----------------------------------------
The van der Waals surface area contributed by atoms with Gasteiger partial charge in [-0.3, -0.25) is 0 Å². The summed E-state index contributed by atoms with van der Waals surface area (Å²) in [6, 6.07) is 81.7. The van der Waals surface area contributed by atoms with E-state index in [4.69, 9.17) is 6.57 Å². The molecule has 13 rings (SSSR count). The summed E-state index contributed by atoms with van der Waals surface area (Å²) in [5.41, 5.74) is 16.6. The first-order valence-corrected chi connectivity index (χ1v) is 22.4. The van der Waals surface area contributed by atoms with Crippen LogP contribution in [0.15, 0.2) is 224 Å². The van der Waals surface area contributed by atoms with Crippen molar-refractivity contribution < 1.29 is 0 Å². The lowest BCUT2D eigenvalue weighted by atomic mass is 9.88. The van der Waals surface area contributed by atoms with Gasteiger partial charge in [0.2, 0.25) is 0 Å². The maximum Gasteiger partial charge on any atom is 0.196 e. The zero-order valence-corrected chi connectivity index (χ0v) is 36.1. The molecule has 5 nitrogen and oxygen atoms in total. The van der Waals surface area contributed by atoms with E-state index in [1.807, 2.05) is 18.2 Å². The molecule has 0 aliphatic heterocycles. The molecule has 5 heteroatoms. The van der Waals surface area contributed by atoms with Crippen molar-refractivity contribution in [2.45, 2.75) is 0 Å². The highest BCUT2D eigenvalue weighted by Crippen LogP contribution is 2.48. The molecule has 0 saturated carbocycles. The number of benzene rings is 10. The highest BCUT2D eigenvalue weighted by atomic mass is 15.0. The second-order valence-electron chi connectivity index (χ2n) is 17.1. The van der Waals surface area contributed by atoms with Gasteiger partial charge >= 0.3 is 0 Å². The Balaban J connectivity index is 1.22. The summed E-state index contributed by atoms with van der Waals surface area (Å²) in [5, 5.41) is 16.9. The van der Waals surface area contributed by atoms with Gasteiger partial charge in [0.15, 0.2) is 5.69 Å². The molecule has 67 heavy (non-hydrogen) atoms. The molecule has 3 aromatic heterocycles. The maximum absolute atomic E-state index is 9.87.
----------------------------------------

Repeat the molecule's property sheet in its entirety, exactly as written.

The van der Waals surface area contributed by atoms with Gasteiger partial charge in [-0.3, -0.25) is 0 Å². The summed E-state index contributed by atoms with van der Waals surface area (Å²) in [6, 6.07) is 81.7. The van der Waals surface area contributed by atoms with E-state index in [4.69, 9.17) is 6.57 Å². The molecule has 13 rings (SSSR count). The summed E-state index contributed by atoms with van der Waals surface area (Å²) in [5.41, 5.74) is 16.6. The first-order valence-corrected chi connectivity index (χ1v) is 22.4. The van der Waals surface area contributed by atoms with Crippen LogP contribution in [0.15, 0.2) is 224 Å². The van der Waals surface area contributed by atoms with Crippen molar-refractivity contribution < 1.29 is 0 Å². The lowest BCUT2D eigenvalue weighted by atomic mass is 9.88. The van der Waals surface area contributed by atoms with Gasteiger partial charge in [0.2, 0.25) is 0 Å². The maximum Gasteiger partial charge on any atom is 0.196 e. The zero-order valence-corrected chi connectivity index (χ0v) is 36.1. The molecule has 5 nitrogen and oxygen atoms in total. The van der Waals surface area contributed by atoms with E-state index in [1.807, 2.05) is 18.2 Å². The molecule has 0 aliphatic heterocycles. The molecule has 5 heteroatoms. The van der Waals surface area contributed by atoms with Crippen molar-refractivity contribution in [2.45, 2.75) is 0 Å². The highest BCUT2D eigenvalue weighted by Crippen LogP contribution is 2.48. The molecule has 0 saturated carbocycles. The number of benzene rings is 10. The highest BCUT2D eigenvalue weighted by atomic mass is 15.0. The second-order valence-electron chi connectivity index (χ2n) is 17.1. The van der Waals surface area contributed by atoms with Gasteiger partial charge >= 0.3 is 0 Å². The Balaban J connectivity index is 1.22. The summed E-state index contributed by atoms with van der Waals surface area (Å²) in [5, 5.41) is 16.9. The van der Waals surface area contributed by atoms with Gasteiger partial charge in [0.15, 0.2) is 5.69 Å². The molecule has 67 heavy (non-hydrogen) atoms. The molecule has 3 aromatic heterocycles. The maximum absolute atomic E-state index is 9.87.